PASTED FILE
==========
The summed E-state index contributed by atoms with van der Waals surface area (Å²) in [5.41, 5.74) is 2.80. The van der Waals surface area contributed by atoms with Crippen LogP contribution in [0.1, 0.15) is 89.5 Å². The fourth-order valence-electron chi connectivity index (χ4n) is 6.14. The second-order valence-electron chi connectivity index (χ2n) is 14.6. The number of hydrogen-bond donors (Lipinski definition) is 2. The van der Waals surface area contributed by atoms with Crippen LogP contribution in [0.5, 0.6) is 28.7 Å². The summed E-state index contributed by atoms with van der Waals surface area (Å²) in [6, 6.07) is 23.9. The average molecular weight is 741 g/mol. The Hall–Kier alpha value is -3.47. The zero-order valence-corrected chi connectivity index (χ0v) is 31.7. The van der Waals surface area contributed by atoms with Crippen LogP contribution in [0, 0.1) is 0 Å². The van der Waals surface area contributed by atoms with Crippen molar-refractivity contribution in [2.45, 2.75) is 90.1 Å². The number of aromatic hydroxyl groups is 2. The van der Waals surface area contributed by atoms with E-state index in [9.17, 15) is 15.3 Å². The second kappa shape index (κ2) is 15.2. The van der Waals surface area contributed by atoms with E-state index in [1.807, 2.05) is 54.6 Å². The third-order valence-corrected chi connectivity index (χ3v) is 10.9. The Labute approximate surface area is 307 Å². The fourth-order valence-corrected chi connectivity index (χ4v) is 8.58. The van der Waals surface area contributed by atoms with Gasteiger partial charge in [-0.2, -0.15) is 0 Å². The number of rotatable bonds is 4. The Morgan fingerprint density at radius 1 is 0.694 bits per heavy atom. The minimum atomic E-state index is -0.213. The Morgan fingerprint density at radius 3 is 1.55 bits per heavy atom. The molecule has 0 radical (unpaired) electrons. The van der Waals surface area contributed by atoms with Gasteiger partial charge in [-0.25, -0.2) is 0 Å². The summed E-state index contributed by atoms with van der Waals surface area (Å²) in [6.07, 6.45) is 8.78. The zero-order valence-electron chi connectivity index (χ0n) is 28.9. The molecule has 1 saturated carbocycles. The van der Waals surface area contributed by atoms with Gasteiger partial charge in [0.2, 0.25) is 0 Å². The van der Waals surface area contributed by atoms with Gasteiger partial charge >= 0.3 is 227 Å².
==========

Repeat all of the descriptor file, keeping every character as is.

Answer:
The summed E-state index contributed by atoms with van der Waals surface area (Å²) in [5.41, 5.74) is 2.80. The van der Waals surface area contributed by atoms with Crippen LogP contribution in [0.1, 0.15) is 89.5 Å². The fourth-order valence-electron chi connectivity index (χ4n) is 6.14. The second-order valence-electron chi connectivity index (χ2n) is 14.6. The number of hydrogen-bond donors (Lipinski definition) is 2. The van der Waals surface area contributed by atoms with Crippen LogP contribution in [0.5, 0.6) is 28.7 Å². The summed E-state index contributed by atoms with van der Waals surface area (Å²) in [6, 6.07) is 23.9. The average molecular weight is 741 g/mol. The Hall–Kier alpha value is -3.47. The zero-order valence-corrected chi connectivity index (χ0v) is 31.7. The van der Waals surface area contributed by atoms with Crippen LogP contribution in [0, 0.1) is 0 Å². The van der Waals surface area contributed by atoms with Crippen molar-refractivity contribution in [2.45, 2.75) is 90.1 Å². The number of aromatic hydroxyl groups is 2. The van der Waals surface area contributed by atoms with E-state index in [9.17, 15) is 15.3 Å². The second kappa shape index (κ2) is 15.2. The van der Waals surface area contributed by atoms with E-state index in [1.807, 2.05) is 54.6 Å². The third-order valence-corrected chi connectivity index (χ3v) is 10.9. The Labute approximate surface area is 307 Å². The fourth-order valence-corrected chi connectivity index (χ4v) is 8.58. The van der Waals surface area contributed by atoms with Gasteiger partial charge in [-0.2, -0.15) is 0 Å². The number of rotatable bonds is 4. The Morgan fingerprint density at radius 1 is 0.694 bits per heavy atom. The minimum atomic E-state index is -0.213. The Morgan fingerprint density at radius 3 is 1.55 bits per heavy atom. The molecule has 0 radical (unpaired) electrons. The van der Waals surface area contributed by atoms with Gasteiger partial charge in [-0.25, -0.2) is 0 Å². The summed E-state index contributed by atoms with van der Waals surface area (Å²) in [6.07, 6.45) is 8.78. The zero-order valence-electron chi connectivity index (χ0n) is 28.9. The molecule has 1 saturated carbocycles. The van der Waals surface area contributed by atoms with Gasteiger partial charge in [0.2, 0.25) is 0 Å². The van der Waals surface area contributed by atoms with Gasteiger partial charge >= 0.3 is 227 Å².